I also you urge to be bold on K-12 education.Yes. That's it.
For some, expanding the availability of public charter schools is controversial.
But giving parents in underperforming districts more opportunity to choose a better school is nothing less than any of us would demand for our own children.
More than 40,000 kids – most from communities of color – are excelling in public charter schools. However, 37,000 more – mostly the neighbors of those kids – remain on a waiting list. Their parents struggle to understand why they don’t deserve the same education their neighbors’ kids get.
They cry when they talk to me about the hopes and dreams they have for their children, and as a parent, I feel their pain.
Parents want their kids to have a shot – a better shot than the one they had. And they see it – right in front of them – but they can’t make it happen.
These are families that can’t afford to move, and they can’t afford to send their kids to private schools. This is their chance – and it’s a good one.
In Massachusetts, we’re home to some of the highest performing public schools in the country, many of which are public charter schools serving low-income families in communities of color.
Students attending the Brooke Charter Schools in Roslindale, Mattapan and East Boston had higher scores on the English and Math PARRC Exams than those in Carlisle, Belmont, Sudbury, Sharon, Concord, Wayland, Weston and Newton.
In fact, they had higher scores than students from every K-8 school in Massachusetts. “We are willing to discuss. We are willing hear both sides.
But a state that places such high value on education should not place arbitrary limits on high-quality schools. And it should not sit idly by while so many parents feel the pain of missed opportunity for their children.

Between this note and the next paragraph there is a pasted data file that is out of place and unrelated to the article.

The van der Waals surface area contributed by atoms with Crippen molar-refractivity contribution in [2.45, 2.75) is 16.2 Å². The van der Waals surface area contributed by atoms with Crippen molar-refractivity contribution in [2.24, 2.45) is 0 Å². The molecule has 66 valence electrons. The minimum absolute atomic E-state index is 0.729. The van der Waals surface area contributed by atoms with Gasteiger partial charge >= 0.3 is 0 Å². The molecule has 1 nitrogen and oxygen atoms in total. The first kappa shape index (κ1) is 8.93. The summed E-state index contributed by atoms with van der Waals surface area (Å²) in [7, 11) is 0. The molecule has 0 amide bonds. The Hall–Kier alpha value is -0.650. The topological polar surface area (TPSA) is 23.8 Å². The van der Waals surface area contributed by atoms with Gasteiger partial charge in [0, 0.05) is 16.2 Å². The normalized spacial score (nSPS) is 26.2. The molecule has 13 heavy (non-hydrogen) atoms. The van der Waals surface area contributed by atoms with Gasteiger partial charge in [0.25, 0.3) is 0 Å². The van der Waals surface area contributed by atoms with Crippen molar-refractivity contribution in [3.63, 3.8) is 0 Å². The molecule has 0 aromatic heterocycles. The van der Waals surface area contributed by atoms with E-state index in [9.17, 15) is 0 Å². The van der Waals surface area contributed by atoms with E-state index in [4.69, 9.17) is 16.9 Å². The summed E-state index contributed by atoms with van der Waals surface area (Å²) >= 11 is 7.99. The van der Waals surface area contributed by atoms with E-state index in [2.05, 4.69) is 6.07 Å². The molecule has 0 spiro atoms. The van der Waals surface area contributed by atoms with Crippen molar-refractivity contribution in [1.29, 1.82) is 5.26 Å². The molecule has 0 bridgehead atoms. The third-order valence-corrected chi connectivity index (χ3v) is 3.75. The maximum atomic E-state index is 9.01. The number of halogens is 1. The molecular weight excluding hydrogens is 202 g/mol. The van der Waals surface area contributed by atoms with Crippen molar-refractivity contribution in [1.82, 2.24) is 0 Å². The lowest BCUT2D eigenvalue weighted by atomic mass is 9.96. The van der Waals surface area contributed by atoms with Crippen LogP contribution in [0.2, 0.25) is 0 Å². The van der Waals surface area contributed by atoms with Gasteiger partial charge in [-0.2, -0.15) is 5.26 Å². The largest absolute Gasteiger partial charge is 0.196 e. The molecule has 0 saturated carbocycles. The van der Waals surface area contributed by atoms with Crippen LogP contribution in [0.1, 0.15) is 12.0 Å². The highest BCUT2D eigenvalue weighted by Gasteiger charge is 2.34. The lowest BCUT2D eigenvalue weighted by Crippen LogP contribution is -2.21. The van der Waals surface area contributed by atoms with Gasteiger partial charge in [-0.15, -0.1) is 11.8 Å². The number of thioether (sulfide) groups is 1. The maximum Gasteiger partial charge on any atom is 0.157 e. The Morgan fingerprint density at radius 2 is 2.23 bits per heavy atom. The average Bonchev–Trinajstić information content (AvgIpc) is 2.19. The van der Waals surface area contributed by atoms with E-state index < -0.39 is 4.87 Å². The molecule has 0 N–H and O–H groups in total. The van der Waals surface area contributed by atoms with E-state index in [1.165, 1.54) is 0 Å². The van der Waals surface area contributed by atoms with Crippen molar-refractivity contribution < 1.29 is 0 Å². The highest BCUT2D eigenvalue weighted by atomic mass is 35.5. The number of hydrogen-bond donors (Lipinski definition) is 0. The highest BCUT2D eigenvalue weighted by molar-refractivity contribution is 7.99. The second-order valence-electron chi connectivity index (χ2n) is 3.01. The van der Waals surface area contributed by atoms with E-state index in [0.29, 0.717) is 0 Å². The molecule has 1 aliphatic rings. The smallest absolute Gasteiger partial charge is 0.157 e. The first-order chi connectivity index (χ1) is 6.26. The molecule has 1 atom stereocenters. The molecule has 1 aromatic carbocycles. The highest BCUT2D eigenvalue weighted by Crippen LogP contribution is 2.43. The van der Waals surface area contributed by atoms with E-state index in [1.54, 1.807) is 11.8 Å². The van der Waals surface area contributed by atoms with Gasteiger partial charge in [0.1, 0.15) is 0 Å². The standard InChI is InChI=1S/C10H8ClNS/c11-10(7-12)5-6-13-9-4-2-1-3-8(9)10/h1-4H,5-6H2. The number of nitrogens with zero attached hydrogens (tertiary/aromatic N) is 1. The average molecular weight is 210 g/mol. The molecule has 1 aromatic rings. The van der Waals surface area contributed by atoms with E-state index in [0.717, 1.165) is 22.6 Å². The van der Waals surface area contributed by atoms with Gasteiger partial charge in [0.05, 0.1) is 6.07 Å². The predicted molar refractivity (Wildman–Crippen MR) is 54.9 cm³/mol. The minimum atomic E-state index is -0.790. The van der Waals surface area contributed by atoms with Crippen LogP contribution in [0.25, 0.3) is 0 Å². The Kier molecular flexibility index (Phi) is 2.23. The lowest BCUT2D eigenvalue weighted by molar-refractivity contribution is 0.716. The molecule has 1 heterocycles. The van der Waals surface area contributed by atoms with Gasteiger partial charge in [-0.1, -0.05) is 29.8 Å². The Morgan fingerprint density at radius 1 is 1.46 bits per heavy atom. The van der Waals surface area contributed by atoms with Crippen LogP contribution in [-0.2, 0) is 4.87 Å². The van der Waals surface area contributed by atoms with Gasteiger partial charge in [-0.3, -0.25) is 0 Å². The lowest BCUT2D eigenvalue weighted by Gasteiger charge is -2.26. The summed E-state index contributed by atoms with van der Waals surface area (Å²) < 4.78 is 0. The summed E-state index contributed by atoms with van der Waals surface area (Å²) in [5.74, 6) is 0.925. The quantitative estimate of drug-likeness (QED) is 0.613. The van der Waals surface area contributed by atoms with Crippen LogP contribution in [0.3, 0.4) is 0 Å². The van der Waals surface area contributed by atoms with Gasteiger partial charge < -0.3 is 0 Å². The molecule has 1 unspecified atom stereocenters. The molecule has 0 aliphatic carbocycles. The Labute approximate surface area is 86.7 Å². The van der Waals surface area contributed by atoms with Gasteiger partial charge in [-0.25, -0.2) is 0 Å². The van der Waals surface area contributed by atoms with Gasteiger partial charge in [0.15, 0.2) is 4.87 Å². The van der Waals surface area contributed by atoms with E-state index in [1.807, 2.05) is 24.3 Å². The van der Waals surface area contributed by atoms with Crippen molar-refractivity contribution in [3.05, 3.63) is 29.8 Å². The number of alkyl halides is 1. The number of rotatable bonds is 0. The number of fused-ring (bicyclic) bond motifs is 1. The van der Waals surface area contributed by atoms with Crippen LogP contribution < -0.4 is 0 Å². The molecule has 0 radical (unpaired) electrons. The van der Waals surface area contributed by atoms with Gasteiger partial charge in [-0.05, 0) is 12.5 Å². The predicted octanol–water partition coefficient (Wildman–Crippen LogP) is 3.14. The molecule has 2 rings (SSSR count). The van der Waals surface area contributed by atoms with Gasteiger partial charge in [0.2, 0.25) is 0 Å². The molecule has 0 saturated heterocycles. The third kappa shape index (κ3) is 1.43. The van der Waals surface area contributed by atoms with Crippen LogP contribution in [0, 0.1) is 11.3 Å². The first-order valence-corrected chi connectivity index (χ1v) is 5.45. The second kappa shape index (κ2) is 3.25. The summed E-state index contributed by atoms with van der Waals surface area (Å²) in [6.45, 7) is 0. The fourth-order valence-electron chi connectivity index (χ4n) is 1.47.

I urge you to lift the cap on public charter schools.
There are nearly 1 million children in the Commonwealth being educated at the public expense. Four percent of them are in charter schools. And that is all that Governor Baker saw fit to acknowledge in his comments on how we as a state--as a commonwealth--are doing in educating our children.
I'll leave it to others to debunk Brooke Charter (the Bostonians are getting to be old hands at this; that's just a sample), and that 37,000 number, while raising my usual concern at judging schools solely by their MCAS/PARCC/insert acronym scores.
I will point out, though--just as I did about Baker's inaugural--that he missed the big story in education. Once again, Massachusetts is number one in education in EdWeek's "Quality Counts" rankings. If he wanted to go further, I imagine DESE would have let him be the one to announce that Massachusetts has improved its graduation rate--to 87.3%--for its ninth consecutive year. There are even some good stories that could be told in there: about district led turnaround efforts, about gap closing in urban districts.
There's also real work to be done. As I posted about when the EdWeek report came out, the one indicator we do not lead the nation in is funding equity. We've been falling for years on that, as our progressive education formula isn't so progressive anymore. The Foundation Budget Review Commission has, of course, handed him an answer to that issue.
Governor Baker's budget comes out on Wednesday. We'll be watching closely to see if he has done any better at addressing the true state of education in Massachusetts.